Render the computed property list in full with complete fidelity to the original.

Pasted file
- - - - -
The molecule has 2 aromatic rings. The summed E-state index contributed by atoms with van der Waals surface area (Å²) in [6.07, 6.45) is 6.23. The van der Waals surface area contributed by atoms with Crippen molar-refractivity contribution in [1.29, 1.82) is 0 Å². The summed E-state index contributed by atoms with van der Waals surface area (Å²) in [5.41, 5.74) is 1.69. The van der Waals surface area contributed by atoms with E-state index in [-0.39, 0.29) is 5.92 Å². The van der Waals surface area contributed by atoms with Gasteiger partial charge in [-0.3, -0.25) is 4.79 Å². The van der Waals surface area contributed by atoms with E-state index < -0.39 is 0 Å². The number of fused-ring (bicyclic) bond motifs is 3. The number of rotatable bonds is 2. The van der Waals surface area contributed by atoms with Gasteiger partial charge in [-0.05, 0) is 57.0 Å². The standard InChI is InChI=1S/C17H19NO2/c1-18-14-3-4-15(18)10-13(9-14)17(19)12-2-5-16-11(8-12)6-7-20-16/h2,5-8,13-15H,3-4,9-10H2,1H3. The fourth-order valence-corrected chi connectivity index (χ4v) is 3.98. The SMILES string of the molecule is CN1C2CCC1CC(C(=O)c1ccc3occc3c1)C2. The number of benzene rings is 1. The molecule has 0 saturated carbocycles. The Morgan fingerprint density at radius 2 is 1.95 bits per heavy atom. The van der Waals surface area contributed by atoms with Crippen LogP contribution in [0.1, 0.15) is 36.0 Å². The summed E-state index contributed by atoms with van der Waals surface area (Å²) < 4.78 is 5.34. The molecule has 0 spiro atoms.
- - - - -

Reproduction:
The molecule has 2 aromatic rings. The summed E-state index contributed by atoms with van der Waals surface area (Å²) in [6.07, 6.45) is 6.23. The van der Waals surface area contributed by atoms with Crippen molar-refractivity contribution in [1.29, 1.82) is 0 Å². The summed E-state index contributed by atoms with van der Waals surface area (Å²) in [5.41, 5.74) is 1.69. The van der Waals surface area contributed by atoms with E-state index in [-0.39, 0.29) is 5.92 Å². The van der Waals surface area contributed by atoms with Gasteiger partial charge in [-0.3, -0.25) is 4.79 Å². The van der Waals surface area contributed by atoms with E-state index < -0.39 is 0 Å². The number of fused-ring (bicyclic) bond motifs is 3. The number of rotatable bonds is 2. The van der Waals surface area contributed by atoms with Gasteiger partial charge in [-0.05, 0) is 57.0 Å². The standard InChI is InChI=1S/C17H19NO2/c1-18-14-3-4-15(18)10-13(9-14)17(19)12-2-5-16-11(8-12)6-7-20-16/h2,5-8,13-15H,3-4,9-10H2,1H3. The fourth-order valence-corrected chi connectivity index (χ4v) is 3.98. The SMILES string of the molecule is CN1C2CCC1CC(C(=O)c1ccc3occc3c1)C2. The number of benzene rings is 1. The molecule has 0 saturated carbocycles. The Morgan fingerprint density at radius 2 is 1.95 bits per heavy atom. The van der Waals surface area contributed by atoms with Crippen LogP contribution in [0.1, 0.15) is 36.0 Å². The summed E-state index contributed by atoms with van der Waals surface area (Å²) < 4.78 is 5.34. The molecule has 0 spiro atoms.